5 Cloud Security Best Practices for Your Organization

on January 8, 2018 |

Global interest in cloud computing has skyrocketed in recent years. 2018 will likely see a rapid rise in cloud growth, including a prediction from Forrester that “cloud computing will accelerate enterprise transformation everywhere as it becomes a must-have business technology.”

This intense focus on cloud comes with its benefits, including decreased spending, better cloud app integration, less burden on IT teams and their processes, improved flexibility and scaling, and more room for software creativity.

On the other hand, storing data in the cloud often introduces security risks. These new liabilities cause information leaks, breaches, and worrisome vulnerabilities, problems that are a nightmare to address for any organization.

Good news, though. These situations are easy to avoid if you follow proper security practices.

Do your 2018 plans include moving to, or maintaining, an environment in the cloud? Use these five security tips to boost your defenses and ensure healthy cloud practices in the new year.

1. Map out your cloud processes

While moving to the cloud can be a positive long-term decision, it can temporarily complicate your security policies and practices—often in unexpected ways. To prepare yourself for this possibility, map out your cloud processes and track them as you make changes. Be consistent. Where are you storing your information? Which security rules apply to your folders, databases, and buckets? Who is allowed access to your organization’s cloud data and what rules should they follow?

Once the document is complete, share its location with others. This will help prevent confusion between the coworkers, stakeholders, thirty-party vendors, and trading partners who access your cloud environment.

2. Review your users’ permissions

While cloud computing platforms generally have security practices in place for their clients, we highly recommend you practice good security hygiene in your environment. Start with an audit of your cloud privileges and user accounts. Have some employees, trading partners, or third-party vendors recently left the relationship? Cleaning out their accounts and removing their access to the cloud will keep them from modifying sensitive data at a later date.

This process also applies to active accounts. Users should only be given the level of permissions they need to do their job. If your cloud users have more access than they need, consider revoking it to avoid unnecessary vulnerabilities and risks.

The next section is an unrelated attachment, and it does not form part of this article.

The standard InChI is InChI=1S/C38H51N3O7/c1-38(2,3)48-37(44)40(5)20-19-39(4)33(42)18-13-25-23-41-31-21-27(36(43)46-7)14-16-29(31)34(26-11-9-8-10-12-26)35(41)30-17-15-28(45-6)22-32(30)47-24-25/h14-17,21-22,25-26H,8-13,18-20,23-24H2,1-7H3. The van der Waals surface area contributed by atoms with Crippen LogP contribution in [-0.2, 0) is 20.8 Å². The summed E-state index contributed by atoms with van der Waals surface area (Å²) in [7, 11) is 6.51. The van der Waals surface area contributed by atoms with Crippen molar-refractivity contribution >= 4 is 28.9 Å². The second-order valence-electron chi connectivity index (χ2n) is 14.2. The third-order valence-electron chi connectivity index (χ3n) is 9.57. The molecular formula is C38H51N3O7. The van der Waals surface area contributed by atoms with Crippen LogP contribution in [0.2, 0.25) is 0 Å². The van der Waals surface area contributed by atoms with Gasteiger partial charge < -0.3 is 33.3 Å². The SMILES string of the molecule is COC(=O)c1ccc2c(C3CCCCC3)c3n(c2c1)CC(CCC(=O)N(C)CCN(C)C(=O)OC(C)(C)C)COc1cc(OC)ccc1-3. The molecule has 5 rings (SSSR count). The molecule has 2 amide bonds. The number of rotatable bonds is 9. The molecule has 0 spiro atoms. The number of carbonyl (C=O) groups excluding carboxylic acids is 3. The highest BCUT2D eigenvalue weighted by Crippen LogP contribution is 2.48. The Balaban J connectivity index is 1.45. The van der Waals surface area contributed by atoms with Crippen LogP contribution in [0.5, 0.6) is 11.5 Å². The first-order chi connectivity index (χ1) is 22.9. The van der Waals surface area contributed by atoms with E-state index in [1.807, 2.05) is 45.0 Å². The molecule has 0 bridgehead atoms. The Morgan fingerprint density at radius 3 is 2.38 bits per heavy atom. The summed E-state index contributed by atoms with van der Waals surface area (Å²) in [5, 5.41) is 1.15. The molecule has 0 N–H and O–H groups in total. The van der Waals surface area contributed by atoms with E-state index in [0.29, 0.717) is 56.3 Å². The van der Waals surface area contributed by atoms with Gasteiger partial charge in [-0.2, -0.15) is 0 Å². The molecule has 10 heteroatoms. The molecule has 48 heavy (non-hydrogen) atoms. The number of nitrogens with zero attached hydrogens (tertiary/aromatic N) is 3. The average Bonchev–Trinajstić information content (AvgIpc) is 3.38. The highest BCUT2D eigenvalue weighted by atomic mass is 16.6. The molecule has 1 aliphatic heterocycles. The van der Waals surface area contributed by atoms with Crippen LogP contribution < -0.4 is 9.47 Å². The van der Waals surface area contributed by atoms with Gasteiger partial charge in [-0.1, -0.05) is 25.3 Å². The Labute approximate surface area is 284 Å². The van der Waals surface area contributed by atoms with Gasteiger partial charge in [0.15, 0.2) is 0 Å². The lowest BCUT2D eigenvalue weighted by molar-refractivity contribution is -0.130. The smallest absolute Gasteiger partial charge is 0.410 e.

3. Encrypt your data (always)

We may be stating the obvious here, but #3 is worth the reminder.

When moving data between your network and the cloud, always, always, secure your transfers with standard encryption methods (e.g. SFTP, FTPS, AS2, SCP). Continue this practice even when the data is at rest in an AWS S3 bucket or cloud server. The level of encryption (single files, folders, entire databases) is up to you, but we recommend deferring to the highest level of security you can provide your data.

Certain software can help you encrypt your files no matter where they reside. Secure cloud file transfer solutions use modern security practices and secure communication to help you stay up-to-date with the latest standards and regulations. If you need to boost your file exchanges and manage the integrity of your cloud data, secure cloud file transfer may fit well in your organization.

4. Invest in a cloud disaster recovery plan

One of the best ways to protect your data is to think ahead and plan for the worst. To do this, consider investing in a cloud disaster recovery plan. Sit down with your team and create one (this TechTarget article gives some advice on how to build a cloud DR plan), then schedule automated backups that frequently save copies of your environment to different, non-local geographical locations.

Each cloud computing platform should offer its own tool to help you ensure backups are done frequently. Look for a solution that saves your data to two or more data centers—for example, one in the U.S. and one in Asia—and rest easy knowing your data is protected against the possibility of natural disasters.

5. Monitor your audit logs

Data protection is a huge focus for all cloud computing platforms, especially after 2017’s shocking rise in data breaches. Good security practices will continue to evolve for businesses like AWS and Microsoft Azure, but cybersecurity is a two-way street. We recommend keeping audit logs and frequently reviewing your activity reports, which will help you spot strange or unauthorized activity.

A secure cloud file transfer solution (also known as managed file transfer) can help you track detailed user information and generate reports of file transfer and administrator activity. Deploying file transfer software in the cloud is especially useful during audits and in the quest for compliance with regulations like PCI DSS and the GDPR.

Want to learn how a solution like secure file transfer can protect what you put in the cloud? Get the guide here: Using Managed File Transfer to Secure Your Cloud Data

Make 2018 your year to achieve proper security hygiene in the cloud. Just add these tips to your routine, and you’ll be well on your way to a safer cloud environment.

Source: HelpSystems

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